Rottweilers are a loyal and loving bunch. Like all dogs in the working group category, they need regular physical activities and mental stimulation. With enough exercise, Rottweilers can become less fussy. Thus, when you get a Rottie puppy, you also get extra responsibilities.
It’s exciting to think about training a Rottweiler. Proper training can turn rowdy pups into obedient, intelligent dogs that are ideal for family life or fieldwork. All Rottweilers generally have an eager-to-please temperament and are highly trainable. But just like humans, each pup has its own personality. Getting yours to follow simple commands at a certain age may be more challenging than with another Rottweiler pup.
So, read this article before teaching your Rottie puppy some tricks. You must know the proper time and age when to train one for the best results.
- Six Weeks And Below
In the first few weeks of a Rottweiler’s life, there’s nothing much you can do yet. During this period, your priority is ensuring it sleeps enough, eats well, and gets its mandatory shots. But as soon as a Rottie hits 21 days old, events start happening quickly.
While three weeks old is a little too early to send your puppy to dog training facilities, you can start letting your pup experience new things. At this age, a puppy will begin learning canine social cues. It’ll learn these lessons from its mother, so it’s best to keep your Rottweiler pup close to its mom. Separating them could cause future behavioral problems, which will be difficult to remove later in life.
Your job is to observe in the meantime. Make sure mom and puppy’s area is clean and free of anything that may hurt them.
- Seven To Twelve Weeks
When your Rottweiler puppy turns seven weeks old, it’ll begin socializing with you and other humans. The fear imprint happens when a dog is around eight to ten weeks old. So, to prevent behavioral issues when it gets older, use this time to assert dominance. Your Rottie must know that you’re the boss of the pack as early as possible.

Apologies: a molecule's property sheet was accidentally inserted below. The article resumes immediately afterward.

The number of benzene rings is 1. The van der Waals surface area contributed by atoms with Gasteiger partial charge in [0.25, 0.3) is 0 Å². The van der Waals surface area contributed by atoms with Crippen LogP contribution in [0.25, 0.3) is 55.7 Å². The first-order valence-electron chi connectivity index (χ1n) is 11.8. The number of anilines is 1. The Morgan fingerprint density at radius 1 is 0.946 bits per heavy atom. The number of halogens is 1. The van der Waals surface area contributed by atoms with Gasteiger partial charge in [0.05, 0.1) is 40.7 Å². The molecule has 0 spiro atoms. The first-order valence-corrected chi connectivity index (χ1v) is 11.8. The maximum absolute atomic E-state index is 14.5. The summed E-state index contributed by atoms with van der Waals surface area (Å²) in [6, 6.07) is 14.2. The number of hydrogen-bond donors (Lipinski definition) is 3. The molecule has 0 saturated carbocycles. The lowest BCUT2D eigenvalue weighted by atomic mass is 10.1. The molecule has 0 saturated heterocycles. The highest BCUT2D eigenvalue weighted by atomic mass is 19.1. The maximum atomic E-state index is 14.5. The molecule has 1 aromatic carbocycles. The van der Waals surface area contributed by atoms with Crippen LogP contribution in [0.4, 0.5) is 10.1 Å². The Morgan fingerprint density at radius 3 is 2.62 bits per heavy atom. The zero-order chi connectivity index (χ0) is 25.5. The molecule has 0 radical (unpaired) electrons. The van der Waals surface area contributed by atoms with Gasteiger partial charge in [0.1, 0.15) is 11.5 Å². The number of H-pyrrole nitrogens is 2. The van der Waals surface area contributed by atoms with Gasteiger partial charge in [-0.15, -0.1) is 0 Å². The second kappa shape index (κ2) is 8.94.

When your pup is around this age range, it’s old enough for you to take it on brief walks. Take this excellent opportunity to introduce it to a leash. A walk around the neighborhood is the perfect way to get a Rottweiler puppy used to seeing different people, animals, and types of terrain. The outside world is also a haven for new sights and smells, which all dogs enjoy.
Seven weeks is the earliest age a puppy can attend dog training in a reputable facility. Don’t expect your pup to get everything right away though. Puppies this young still have a short attention span, but they’ll soon start following basic commands. You can eventually repeat these to your pup at home and see the results.
Seeing a pet groomer is another activity puppies at this age should experience. Train your Rottie to get used to bathing and grooming by bringing it to a professional groomer. Rottweilers, luckily, only need a bath once a year. But like most dog breeds, they require regular nail clipping which scares away many pups.
- Four To Eight Months
A Rottweiler puppy at this age who has gone through obedience training should now know commands like ‘sit’ and ‘stay.’ During this time, you and your pup’s trainer can introduce new, easy-to-perform tricks such as:
- Give a kiss
- Roll over
You can also include helpful commands like ‘come’ and ‘go potty’ to make home life for your pup much more manageable. Practice positive reinforcement when training your Rottweiler puppy. Most dogs become scared and withdrawn when scolded too often. Your dog will listen to you better if you treat it well.
- One To Four Years
When a puppy is over six months, it’s sexually mature but not yet physically. So, your Rottweiler may still move like a puppy, even though it’s technically an adult. It’s still at a trainable age when you should continue to socialize your Rottie with other dogs and humans.
Even if your puppy has graduated from formal training at this age, you shouldn’t stop teaching and repeating basic commands. Consistency is crucial, and training is a form of mental and physical exercise, especially for a large dog breed like the Rottweiler.
A Rottweiler is very much part of your family as it is your pet. As its favorite human, you must maintain a presence in its life. Make enough time in a day to train and care for it despite being busy at work or your pup is still at school. Only then will your Rottie continue being the intelligent and lovable dog people know the breed to be.
The Rottweiler is a favorite breed among dog lovers because of its great temperament, trainability, and overall charm. You can train one to play roles like a herding dog, service dog, or police dog. Thus, it’s vital to know the right time to begin training it. If you start at the appropriate age and stay consistent, your precious Rottie may give you favorable results.